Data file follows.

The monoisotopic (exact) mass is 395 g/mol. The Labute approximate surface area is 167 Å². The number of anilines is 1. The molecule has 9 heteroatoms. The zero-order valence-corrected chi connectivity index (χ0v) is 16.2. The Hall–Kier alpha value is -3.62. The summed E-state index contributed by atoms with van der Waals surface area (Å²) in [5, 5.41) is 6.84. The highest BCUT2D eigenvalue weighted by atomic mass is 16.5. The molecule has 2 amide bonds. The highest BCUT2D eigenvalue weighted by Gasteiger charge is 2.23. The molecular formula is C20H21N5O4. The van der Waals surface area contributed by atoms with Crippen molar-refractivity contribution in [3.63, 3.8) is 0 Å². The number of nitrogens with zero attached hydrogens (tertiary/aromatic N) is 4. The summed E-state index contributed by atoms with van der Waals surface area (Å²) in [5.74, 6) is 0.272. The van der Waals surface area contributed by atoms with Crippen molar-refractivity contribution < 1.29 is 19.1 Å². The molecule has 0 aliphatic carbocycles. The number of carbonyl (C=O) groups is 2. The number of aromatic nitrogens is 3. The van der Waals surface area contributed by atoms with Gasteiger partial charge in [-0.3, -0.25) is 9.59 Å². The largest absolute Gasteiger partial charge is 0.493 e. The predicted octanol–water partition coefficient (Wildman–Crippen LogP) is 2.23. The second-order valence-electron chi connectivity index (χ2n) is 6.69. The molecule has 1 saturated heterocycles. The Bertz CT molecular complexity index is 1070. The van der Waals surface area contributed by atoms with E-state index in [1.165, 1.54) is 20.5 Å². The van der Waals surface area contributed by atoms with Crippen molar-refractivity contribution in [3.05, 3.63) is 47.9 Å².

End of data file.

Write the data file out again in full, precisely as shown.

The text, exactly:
The monoisotopic (exact) mass is 395 g/mol. The Labute approximate surface area is 167 Å². The number of anilines is 1. The molecule has 9 heteroatoms. The zero-order valence-corrected chi connectivity index (χ0v) is 16.2. The Hall–Kier alpha value is -3.62. The summed E-state index contributed by atoms with van der Waals surface area (Å²) in [5, 5.41) is 6.84. The highest BCUT2D eigenvalue weighted by atomic mass is 16.5. The molecule has 2 amide bonds. The highest BCUT2D eigenvalue weighted by Gasteiger charge is 2.23. The molecular formula is C20H21N5O4. The van der Waals surface area contributed by atoms with Crippen molar-refractivity contribution in [3.63, 3.8) is 0 Å². The number of nitrogens with zero attached hydrogens (tertiary/aromatic N) is 4. The summed E-state index contributed by atoms with van der Waals surface area (Å²) in [5.74, 6) is 0.272. The van der Waals surface area contributed by atoms with Crippen molar-refractivity contribution < 1.29 is 19.1 Å². The molecule has 0 aliphatic carbocycles. The number of carbonyl (C=O) groups is 2. The number of aromatic nitrogens is 3. The van der Waals surface area contributed by atoms with Gasteiger partial charge in [-0.3, -0.25) is 9.59 Å². The largest absolute Gasteiger partial charge is 0.493 e. The predicted octanol–water partition coefficient (Wildman–Crippen LogP) is 2.23. The second-order valence-electron chi connectivity index (χ2n) is 6.69. The molecule has 1 saturated heterocycles. The Bertz CT molecular complexity index is 1070. The van der Waals surface area contributed by atoms with E-state index in [1.165, 1.54) is 20.5 Å². The van der Waals surface area contributed by atoms with Crippen molar-refractivity contribution in [3.05, 3.63) is 47.9 Å².